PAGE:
After just over a month of the partial government shutdown—the longest government shutdown in history—President Trump signed a continuing resolution on Friday that provided necessary funding to the partially-shuttered agencies to resume operations, including the National Parks Service. Employees who can now resume their work at national parks have a lot to come back to. Reports of of illegal camping and fires, overflowing trash, and human waste have plagued the national parks throughout the shutdown, and now returning staff face these damages and other natural issues in an attempt to resume services.

In a statement from the National Park Service’s Deputy Director, P. Daniel Smith, the reopening and resuming of services in the parks “may vary depending on staff size and complexity of operations . . . some parks which have been closed throughout the lapse in appropriations may not reopen immediately, but we will work to open all parks as quickly as possible.”

As of today, there have been more than ten announcements of reopening and resumption timelines for national parks, monuments and preserves across the country, and many more are expected to be released as park employees return to work. As these parks reopen, it is important to allow time for full services to resume, and it’s recommended to avoid visiting the parks until many of the necessary repairs are made and services can resume operation.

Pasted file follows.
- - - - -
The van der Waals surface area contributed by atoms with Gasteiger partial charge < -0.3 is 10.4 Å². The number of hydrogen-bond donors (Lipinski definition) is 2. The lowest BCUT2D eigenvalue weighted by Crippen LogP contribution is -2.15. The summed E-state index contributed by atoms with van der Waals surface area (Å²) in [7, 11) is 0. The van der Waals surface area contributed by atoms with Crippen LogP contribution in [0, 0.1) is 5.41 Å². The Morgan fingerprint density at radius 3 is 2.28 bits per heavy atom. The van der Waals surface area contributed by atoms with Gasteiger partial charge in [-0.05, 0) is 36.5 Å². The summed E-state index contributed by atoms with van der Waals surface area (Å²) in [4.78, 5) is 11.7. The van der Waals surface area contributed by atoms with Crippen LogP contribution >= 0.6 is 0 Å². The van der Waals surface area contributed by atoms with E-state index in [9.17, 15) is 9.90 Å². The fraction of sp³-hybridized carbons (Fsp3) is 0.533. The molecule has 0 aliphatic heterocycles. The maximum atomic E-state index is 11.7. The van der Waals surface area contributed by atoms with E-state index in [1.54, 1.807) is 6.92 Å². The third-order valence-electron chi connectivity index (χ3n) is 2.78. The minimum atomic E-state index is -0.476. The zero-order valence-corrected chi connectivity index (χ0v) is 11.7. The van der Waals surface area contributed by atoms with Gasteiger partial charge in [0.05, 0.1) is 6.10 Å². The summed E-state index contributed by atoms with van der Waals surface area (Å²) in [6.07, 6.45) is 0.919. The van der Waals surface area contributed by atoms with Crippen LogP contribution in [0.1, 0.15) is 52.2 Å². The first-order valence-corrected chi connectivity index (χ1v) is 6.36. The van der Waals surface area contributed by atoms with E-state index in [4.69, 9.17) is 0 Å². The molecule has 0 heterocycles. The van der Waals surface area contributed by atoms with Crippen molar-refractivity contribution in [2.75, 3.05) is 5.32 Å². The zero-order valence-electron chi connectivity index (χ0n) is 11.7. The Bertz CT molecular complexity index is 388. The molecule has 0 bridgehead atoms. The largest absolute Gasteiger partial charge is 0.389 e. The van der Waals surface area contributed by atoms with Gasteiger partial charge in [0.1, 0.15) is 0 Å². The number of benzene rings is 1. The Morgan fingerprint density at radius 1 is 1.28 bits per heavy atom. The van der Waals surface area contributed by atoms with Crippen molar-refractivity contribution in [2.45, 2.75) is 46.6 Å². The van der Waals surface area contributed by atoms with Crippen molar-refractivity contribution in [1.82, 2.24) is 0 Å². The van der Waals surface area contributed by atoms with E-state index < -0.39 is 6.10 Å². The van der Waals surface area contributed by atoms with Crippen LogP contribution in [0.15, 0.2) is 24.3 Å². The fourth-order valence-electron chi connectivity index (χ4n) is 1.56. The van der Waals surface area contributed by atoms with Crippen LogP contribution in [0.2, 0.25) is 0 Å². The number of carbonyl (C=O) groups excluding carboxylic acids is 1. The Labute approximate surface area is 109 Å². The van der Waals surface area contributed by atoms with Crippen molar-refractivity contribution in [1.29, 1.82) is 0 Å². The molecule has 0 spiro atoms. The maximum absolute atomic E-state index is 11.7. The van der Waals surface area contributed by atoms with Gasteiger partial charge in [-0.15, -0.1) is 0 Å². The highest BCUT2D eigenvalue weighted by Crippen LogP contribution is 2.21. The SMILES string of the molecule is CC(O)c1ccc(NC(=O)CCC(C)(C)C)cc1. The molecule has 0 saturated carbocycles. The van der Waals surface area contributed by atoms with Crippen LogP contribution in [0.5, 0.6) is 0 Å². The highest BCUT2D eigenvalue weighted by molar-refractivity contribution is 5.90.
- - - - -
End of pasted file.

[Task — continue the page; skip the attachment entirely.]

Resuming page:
We’ve collected the reopening dates for national parks announced so far, and will update this list as more information is available.

Reopening Timeline for National Parks:

White Sands National Monument – January 26

The monument resumed operations on Saturday (1/26), and will be open daily from 7:00 am to 6:00 pm. Visitor attractions including the information desk, museum exhibits, park store, and White Sands Trading Company opened along with the monument. More information here.

Valles Caldera National Preserve – January 27

Reopening of the preserve’s main gate and entrance station occurred on Sunday (1/27), and trails in the preserve will open throughout the week as snow is plowed by returning employees. More information here.